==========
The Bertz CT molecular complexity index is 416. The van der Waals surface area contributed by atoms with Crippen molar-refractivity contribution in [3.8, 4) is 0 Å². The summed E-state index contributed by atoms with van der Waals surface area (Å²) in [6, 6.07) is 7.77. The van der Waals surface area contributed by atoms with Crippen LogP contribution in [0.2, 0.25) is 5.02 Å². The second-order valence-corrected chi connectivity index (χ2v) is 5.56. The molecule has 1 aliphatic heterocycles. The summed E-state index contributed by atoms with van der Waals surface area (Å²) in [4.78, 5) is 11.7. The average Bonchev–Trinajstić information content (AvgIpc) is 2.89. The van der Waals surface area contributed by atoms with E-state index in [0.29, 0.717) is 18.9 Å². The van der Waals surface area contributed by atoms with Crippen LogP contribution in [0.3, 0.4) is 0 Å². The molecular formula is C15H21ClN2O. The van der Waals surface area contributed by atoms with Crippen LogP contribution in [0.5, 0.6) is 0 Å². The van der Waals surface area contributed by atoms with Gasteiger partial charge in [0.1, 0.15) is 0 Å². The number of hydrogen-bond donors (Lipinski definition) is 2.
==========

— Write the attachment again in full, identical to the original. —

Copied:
The Bertz CT molecular complexity index is 416. The van der Waals surface area contributed by atoms with Crippen molar-refractivity contribution in [3.8, 4) is 0 Å². The summed E-state index contributed by atoms with van der Waals surface area (Å²) in [6, 6.07) is 7.77. The van der Waals surface area contributed by atoms with Crippen LogP contribution in [0.2, 0.25) is 5.02 Å². The second-order valence-corrected chi connectivity index (χ2v) is 5.56. The molecule has 1 aliphatic heterocycles. The summed E-state index contributed by atoms with van der Waals surface area (Å²) in [4.78, 5) is 11.7. The average Bonchev–Trinajstić information content (AvgIpc) is 2.89. The van der Waals surface area contributed by atoms with E-state index in [0.29, 0.717) is 18.9 Å². The van der Waals surface area contributed by atoms with Crippen LogP contribution in [0.3, 0.4) is 0 Å². The molecular formula is C15H21ClN2O. The van der Waals surface area contributed by atoms with Crippen LogP contribution in [0.5, 0.6) is 0 Å². The van der Waals surface area contributed by atoms with Gasteiger partial charge in [0.1, 0.15) is 0 Å². The number of hydrogen-bond donors (Lipinski definition) is 2.